At a Senate briefing hosted by Friends of Cancer Research (Friends), a panel comprised of leading stakeholders convened to discuss changes in cancer care and criticisms of the U.S. Food and Drug Administration’s (FDA) expedited approval programs. As recent advancements to discover and develop targeted therapies, immunomodulating agents, and cell-based therapies provide new and potentially transformative opportunities for patients, the FDA’s current expedited approval programs facilitate faster approvals for patients in greatest need. While the FDA continues to adapt regulatory pathways to changes in treatment paradigms, the panel addressed critics concerns with the agency’s approach head on. For highlights from the briefing, watch the video below.
Throughout the hour-long conversation, the panelists discussed the importance of FDA’s expedited approval pathways paired with the considerable changes to cutting edge science and new, innovative treatments for patients. Within the last 20 years, drug-makers have shifted to producing higher caliber and targeted treatments with less toxicity for patients. As such, the FDA has evolved to provide the flexibility needed to review and approve these revolutionary drugs while ensuring the gold standard for safety and efficacy at the agency.
“For those promoting going back to the old models: how many patients are acceptable to die? Because they will die without innovation. ” – Ellen Sigal, Chairperson & Founder, Friends of Cancer Research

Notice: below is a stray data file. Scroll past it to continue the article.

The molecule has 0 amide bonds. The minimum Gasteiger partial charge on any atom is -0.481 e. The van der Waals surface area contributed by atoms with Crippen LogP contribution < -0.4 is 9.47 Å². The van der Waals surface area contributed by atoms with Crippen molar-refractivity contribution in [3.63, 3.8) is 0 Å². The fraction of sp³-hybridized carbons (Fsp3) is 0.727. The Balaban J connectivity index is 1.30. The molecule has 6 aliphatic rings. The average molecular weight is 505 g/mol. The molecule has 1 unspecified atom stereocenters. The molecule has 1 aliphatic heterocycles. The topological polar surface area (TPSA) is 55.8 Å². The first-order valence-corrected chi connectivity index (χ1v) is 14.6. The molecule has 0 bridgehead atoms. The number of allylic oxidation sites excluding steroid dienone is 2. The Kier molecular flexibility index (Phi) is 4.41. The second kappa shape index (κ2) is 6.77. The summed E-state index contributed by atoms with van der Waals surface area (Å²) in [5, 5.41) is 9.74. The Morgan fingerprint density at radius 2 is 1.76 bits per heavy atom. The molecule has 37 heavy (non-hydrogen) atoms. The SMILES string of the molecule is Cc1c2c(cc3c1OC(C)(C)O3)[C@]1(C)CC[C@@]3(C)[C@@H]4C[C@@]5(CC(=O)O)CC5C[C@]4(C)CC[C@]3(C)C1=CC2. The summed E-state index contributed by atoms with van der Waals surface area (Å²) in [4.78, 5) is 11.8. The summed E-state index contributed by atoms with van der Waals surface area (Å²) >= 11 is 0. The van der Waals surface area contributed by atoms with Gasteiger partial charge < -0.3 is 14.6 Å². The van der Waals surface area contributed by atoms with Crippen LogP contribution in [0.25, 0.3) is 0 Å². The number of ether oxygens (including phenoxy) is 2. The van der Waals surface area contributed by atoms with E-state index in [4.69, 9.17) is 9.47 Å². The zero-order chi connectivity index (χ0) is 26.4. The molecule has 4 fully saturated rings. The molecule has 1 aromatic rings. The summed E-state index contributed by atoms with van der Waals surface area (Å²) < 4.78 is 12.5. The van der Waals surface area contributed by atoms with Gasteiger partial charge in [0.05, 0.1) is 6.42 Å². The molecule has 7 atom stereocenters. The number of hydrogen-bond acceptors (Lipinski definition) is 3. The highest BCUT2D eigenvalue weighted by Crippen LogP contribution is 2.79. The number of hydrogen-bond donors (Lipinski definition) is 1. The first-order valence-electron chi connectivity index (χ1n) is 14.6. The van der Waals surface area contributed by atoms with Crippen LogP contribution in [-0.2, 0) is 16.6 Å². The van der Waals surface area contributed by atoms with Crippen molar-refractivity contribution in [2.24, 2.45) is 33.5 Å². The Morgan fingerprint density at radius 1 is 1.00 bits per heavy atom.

Panelists also warned against returning to previous eras of FDA regulation, where patients’ options were vastly limited, and the FDA rarely sought input or collaboration with patient communities and other stakeholders. Panelists noted that today drug developers, doctors, patients, and their advocates appreciate the FDA and how it regulates new treatments because the agency ensures an equal playing field, creates opportunities for patient input and collaboration throughout the regulatory process, and maintains high standards for safety and efficacy. It was also stressed that the expedited programs do not allow for special treatment; it allows for more open communication between the FDA and drug developer and leads to a more rigorous review of the data.
“We are privileged to live in a country and have a U.S. FDA that uses all its regulatory tools to adapt and be flexible in the face of compelling science.” – Josh Bilenker, CEO, Loxo Oncology at Lilly
The panel included: Dr. Josh Bilenker – CEO, Loxo Oncology at Lilly; Dr. Christine Lovly – Co-Leader, Translational Research & Interventional Oncology Research Program, Vanderbilt-Ingram Cancer Center; Dr. Richard Pazdur – Director of the Oncology Center of Excellence, U.S. Food and Drug Administration; Dr. Ellen Sigal – Chair & Founder, Friends of Cancer Research; and was moderated by Kate Rawson – Senior Editor, Prevision Policy.